Ariana Grande and her best friend Victoria Monét just released “Monopoly,” a fiery pop-rap anthem about success and strong friendships. It echoes the sentiments of “7 rings” — which was released earlier this year and is currently in its ninth week on the Billboard Hot 100 chart — but holds a key difference.
One simple line in the song’s post-chorus alludes to identifying as queer: “I like women and men (yeah).”
It seems silly when I type it out, but the lyric feels iconic for me as a longtime Ariana stan. It’s simple and light — much like I think the coming out process should be — and it doesn’t glue a label to the young, evolving artists who are still clearly coming into their own.
Ariana has never publicly called herself bisexual — but in the hours after the song’s release, she tweeted and deleted that she doesn’t feel a need to “label herself.” Victoria, on the other hand, tweeted “i also like girls” in November 2018. In the music video for her single “break up with your girlfriend, i’m bored,” Ariana comes extremely close to kissing a woman in the very last second, which raised questions about her sexuality — and caused many to accuse her of “queerbaiting.”
Queerbaiting is a problematic practice in pop culture in which creators tease an LGBT romance, without ever showing it, to attract a queer audience. This is a valid critique of the “break up with your girlfriend” video, largely because the video is about Ariana pining after a man, and the same critique could apply to this song if she doesn’t “confirm” her sexuality. It’s complicated, though, because she really doesn’t owe anyone a confirmation.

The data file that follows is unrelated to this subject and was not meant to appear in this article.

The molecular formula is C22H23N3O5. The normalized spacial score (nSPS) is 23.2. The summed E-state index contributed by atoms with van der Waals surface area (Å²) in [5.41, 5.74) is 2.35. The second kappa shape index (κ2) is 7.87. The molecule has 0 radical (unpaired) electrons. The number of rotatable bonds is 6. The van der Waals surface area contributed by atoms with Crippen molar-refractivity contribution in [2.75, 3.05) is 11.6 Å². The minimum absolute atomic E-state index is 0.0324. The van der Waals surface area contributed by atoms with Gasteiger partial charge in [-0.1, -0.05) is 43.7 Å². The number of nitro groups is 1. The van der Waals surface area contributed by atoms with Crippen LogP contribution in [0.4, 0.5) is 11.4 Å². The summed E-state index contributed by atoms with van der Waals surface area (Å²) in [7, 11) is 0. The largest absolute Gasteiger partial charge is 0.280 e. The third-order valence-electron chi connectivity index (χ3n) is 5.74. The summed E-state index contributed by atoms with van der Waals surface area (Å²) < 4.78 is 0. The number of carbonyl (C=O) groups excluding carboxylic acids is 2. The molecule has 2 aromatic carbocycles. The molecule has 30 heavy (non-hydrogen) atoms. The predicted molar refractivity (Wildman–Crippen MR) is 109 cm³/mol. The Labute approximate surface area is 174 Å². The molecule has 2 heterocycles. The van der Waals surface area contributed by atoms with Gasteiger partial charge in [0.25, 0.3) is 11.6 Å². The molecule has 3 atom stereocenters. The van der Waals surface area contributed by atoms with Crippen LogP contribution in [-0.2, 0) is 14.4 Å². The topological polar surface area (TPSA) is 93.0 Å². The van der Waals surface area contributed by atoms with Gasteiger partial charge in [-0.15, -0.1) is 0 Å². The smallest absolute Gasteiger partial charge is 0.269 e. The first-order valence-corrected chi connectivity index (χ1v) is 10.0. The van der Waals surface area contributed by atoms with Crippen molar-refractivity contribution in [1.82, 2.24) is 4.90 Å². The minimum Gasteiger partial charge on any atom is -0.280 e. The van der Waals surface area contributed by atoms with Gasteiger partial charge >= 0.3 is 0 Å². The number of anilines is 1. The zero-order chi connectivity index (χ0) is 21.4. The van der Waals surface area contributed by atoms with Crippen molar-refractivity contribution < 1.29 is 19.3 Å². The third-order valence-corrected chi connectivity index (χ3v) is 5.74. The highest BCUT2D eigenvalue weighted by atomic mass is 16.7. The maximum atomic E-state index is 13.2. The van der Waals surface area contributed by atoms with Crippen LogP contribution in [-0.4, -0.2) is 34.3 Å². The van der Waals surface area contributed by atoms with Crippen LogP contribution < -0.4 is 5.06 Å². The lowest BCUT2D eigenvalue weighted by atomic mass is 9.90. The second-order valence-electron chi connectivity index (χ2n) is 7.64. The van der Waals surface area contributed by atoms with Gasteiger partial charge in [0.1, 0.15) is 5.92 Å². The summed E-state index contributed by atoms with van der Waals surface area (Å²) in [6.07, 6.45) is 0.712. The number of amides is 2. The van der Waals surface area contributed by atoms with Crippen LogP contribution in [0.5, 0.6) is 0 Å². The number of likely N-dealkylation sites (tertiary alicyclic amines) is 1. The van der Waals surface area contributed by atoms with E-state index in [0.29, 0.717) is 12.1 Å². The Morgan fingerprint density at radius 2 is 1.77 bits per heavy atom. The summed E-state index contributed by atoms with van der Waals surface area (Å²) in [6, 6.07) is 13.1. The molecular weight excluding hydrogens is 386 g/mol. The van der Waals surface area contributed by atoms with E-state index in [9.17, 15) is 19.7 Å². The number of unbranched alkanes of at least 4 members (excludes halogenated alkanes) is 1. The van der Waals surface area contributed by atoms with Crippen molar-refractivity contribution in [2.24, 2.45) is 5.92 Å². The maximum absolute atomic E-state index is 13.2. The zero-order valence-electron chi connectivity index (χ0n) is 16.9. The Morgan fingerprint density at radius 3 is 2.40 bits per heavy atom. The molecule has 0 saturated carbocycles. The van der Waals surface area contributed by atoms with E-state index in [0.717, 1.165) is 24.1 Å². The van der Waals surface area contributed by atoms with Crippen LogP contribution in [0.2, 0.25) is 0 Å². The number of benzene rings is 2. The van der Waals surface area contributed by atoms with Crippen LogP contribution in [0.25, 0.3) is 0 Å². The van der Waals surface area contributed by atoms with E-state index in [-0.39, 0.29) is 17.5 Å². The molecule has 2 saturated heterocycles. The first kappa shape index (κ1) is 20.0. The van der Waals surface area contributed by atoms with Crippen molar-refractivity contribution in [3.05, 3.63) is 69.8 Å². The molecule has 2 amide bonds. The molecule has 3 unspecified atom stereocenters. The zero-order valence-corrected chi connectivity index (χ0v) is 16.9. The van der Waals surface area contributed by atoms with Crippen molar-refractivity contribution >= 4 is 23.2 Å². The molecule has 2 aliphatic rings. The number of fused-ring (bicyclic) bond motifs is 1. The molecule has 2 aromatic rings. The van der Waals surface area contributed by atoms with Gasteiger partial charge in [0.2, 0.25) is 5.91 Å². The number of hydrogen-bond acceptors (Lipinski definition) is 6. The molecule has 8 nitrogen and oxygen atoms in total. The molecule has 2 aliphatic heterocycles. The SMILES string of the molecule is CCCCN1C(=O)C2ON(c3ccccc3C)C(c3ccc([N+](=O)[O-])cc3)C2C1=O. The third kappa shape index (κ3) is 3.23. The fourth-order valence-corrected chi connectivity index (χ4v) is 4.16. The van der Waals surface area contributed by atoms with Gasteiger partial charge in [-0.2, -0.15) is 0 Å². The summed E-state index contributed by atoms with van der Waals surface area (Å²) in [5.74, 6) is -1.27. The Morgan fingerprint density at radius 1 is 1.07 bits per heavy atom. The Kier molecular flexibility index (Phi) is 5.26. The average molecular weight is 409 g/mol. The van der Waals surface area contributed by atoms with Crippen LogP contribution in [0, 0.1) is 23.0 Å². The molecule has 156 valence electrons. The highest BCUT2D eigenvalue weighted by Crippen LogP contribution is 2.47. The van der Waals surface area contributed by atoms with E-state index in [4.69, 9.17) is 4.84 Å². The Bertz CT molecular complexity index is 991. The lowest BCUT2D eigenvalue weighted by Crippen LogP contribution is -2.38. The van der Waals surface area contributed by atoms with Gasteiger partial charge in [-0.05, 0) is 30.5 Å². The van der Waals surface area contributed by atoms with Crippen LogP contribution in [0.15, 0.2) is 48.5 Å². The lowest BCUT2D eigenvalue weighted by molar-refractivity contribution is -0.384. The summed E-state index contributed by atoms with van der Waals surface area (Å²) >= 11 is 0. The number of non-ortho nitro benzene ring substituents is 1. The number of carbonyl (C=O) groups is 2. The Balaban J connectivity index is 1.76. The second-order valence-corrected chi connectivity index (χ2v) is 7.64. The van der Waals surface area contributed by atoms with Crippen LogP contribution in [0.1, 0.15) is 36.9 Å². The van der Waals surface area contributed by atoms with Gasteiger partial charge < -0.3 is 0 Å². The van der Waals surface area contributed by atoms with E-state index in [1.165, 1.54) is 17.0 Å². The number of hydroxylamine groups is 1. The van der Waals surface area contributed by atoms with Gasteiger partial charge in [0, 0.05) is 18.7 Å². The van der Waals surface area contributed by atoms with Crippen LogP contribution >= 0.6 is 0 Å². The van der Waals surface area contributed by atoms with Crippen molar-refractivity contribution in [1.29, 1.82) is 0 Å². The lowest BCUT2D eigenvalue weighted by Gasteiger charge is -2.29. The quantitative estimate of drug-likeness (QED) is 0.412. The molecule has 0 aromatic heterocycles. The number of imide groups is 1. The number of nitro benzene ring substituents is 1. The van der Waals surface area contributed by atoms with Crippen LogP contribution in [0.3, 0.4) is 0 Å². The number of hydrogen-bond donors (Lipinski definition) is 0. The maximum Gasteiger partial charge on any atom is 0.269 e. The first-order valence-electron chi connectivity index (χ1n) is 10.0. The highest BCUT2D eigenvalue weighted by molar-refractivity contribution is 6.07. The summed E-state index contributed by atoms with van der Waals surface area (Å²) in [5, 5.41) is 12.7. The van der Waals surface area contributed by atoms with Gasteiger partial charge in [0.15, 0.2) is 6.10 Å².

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Ariana doesn’t need to officially come out, but I’m glad she might have. When people in the spotlight come out as a member of the LGBT community, it often comes in the form of a long-winded explanation that can feel forced. By singing something as simple as “I like women and men,” Ari and Vic told the world they’re over the labels, and they’re past the antiquated tradition of forcing your sexual preferences into a one-word box to appease everyone else.
Ariana is 25 years old. She’s still figuring shit out. It makes sense for a young woman in what seems like the height of her life to know what she likes without knowing what it means about her identity. And we can’t force her to pin it down just because we want an answer.
The music video for “Monopoly” is incredibly simple. It feels homemade — there is no elaborate set and the emoji-heavy editing looks like it could’ve been done on iMovie. Ariana and Victoria simply dance around, having fun with each other as best friends should.
The simplicity of it all is what makes “Monopoly” and the “I like women and men” line feel so genuine — as if the two ladies were having a casual heart-to-heart and decided to take their feelings to the studio. It wasn’t some big production priming Ariana to gain even more clout in the gay community.
“I like women and men” isn’t a revolutionary line, and it’s not trying to be, but it’s still empowering. It feels good to hear someone express in no uncertain terms that discovering your sexuality doesn’t require you to toil over what it means.
Our personal identities grow and change with us — we don’t need to define them unless it makes us feel good. And sometimes, shouting “I like women and men” with your like-minded best friend feels good enough.